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Amina, India

Updated: Feb 27, 2019

Before I started my coaching sessions, I felt defeated. I felt like all my hard work was for nothing, and no matter what I achieved in life it wouldn’t mean as much because I wouldn’t have my parent’s validation. I had always judged my life through the perspective of my parent’s happiness, but through my coaching sessions I realized that because my parents were unhappy with their own lives they could never be happy with me.

I used the meditative techniques that my coach thought me in times of stress and anxiety. I attempt to find time at least once a day to step away from my work and practice it. I do feel that my brain has stopped defaulting to “doom and gloom”. In my conversions with my coach I have realized that I should learn to accept my parents the way they are, because then only can I learn to work with them. I must stop making excuses for their toxic behavior and not be passive with them.

I have slowly started to feel optimistic and self-reliant again. I have started to feel that my parents don’t have such a strong hold on me emotionally anymore. I have the ability to understand behavior (Parents’ perspective) but not excuse it.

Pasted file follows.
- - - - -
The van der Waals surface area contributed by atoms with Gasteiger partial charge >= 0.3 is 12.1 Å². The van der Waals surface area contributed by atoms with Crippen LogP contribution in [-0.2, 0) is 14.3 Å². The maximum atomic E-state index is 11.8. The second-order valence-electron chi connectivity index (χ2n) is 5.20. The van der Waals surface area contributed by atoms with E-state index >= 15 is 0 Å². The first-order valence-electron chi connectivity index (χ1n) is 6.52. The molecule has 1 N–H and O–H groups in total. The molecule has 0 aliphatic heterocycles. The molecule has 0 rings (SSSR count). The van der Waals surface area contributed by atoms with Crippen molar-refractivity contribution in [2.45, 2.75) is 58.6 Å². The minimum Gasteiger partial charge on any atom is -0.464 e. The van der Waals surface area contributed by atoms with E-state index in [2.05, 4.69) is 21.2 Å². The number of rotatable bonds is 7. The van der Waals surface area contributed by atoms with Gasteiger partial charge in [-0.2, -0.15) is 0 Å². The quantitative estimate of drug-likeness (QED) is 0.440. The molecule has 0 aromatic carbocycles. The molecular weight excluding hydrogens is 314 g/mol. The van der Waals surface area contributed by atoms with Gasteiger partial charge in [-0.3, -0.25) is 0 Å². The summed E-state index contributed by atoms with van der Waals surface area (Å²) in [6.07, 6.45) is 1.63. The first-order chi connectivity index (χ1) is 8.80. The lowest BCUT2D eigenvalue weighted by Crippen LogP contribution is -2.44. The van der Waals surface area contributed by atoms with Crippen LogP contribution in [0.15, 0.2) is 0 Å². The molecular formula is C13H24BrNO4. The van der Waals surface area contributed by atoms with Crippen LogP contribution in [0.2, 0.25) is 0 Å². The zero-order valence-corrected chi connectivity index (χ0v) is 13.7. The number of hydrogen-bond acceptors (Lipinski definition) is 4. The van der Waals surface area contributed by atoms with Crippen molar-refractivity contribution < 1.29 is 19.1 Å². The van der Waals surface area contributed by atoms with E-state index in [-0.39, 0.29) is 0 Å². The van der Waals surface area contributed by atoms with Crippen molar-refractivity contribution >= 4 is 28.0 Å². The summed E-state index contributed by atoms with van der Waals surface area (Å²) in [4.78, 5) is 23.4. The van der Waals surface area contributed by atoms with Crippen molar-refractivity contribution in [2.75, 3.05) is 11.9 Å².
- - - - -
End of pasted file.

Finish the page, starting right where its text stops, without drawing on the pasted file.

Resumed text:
My life won’t be spent trying to meet unrealistic expectation for a moving goal post. My physical health is also better, as a lot of my anxiety would manifest in lack of appetite. I feel overall positive about the future.

I have learned to emotionally not get embroiled with my parents and draw boundaries. I have also learned how to express myself freely, keeping in mind the difference between “progressive conversations” and “defensive conversations”. I don’t let guilt eat me alive any longer, because I understand that this has very little to do with me and everything to do with who they are.

I feel emotionally equipped to have healthy relationships in the future, and recognize toxic patterns.

I think my coach was perfect and I felt that he had an insight that other therapists have lacked. He was always willing to listen through and talk through things. He never dismissed my feelings, and recognized cultural problems that are common in South Asian households.

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